Kiribati officials expect climate change may make living on islands impossible in the future
Kiribati, an island nation located in the Pacific Ocean, has a very unusual back-up plan in the case of extreme climate change. Global warming has always been a looming, distant problem, but the people of Kiribati are experiencing it for real. Kiribati President, Anote Tong, has told the Associated Press (AP) that the government has “endorsed a plan to buy nearly 6,000 acres on Fiji’s main island, Viti Levu.” Tong claims that the land in Fiji is fertile and is smart insurance for the over 100,000-person population of Kiribati who could easily loose their culture if climate change keeps affecting the chain of islands.
Kiribati, composed of 32 atolls, or coral islands, is located on the equator, near the International Date Line. President Tong said that tidal and storm patterns have posed a threat to the livelihood of the islands as well as rising ocean levels. According to NY Daily News, scientists estimate per year, the Pacific sea level rises approximately .1 inches a year. However, with a number of Kiribati atolls rising just a few feet above sea level, a back-up plan is definitely a smart move.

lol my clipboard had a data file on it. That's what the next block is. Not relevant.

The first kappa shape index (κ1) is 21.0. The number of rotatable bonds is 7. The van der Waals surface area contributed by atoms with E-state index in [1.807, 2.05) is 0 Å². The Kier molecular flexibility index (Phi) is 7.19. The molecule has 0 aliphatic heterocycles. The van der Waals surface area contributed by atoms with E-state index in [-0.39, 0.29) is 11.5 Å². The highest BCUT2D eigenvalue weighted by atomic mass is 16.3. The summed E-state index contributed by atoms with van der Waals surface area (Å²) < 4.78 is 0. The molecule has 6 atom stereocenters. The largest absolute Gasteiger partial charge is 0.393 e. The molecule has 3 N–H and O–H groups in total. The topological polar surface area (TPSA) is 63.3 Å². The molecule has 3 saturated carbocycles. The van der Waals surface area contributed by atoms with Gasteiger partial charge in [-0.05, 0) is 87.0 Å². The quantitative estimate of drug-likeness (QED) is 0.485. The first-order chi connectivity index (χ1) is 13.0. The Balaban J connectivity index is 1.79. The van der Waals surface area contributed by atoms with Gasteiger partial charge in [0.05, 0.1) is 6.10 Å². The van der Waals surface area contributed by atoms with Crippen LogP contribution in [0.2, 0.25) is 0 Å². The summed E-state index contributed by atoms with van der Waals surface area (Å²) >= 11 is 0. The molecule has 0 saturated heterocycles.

President Tong has said that some Kiribati villages have already moved because, There have been increasing instances of sea water contamination the island’s underground fresh water, which remains vital for trees and crops,” said NY Daily News.
“We’re trying to secure the future of our people,” said President Tong, “The international community needs to be addressing this problem more.” The land in Fiji, which is being sold for $9.6 million by a church group, will, at the very least, be an option to relocate the people of Kiribati as a unit so that the culture can live on for future generations.
However, President Tong is waiting for full parliamentary approval to purchase the Fiji land, which is set to happen in April, before he discusses the plan, in full, with officials in Fiji.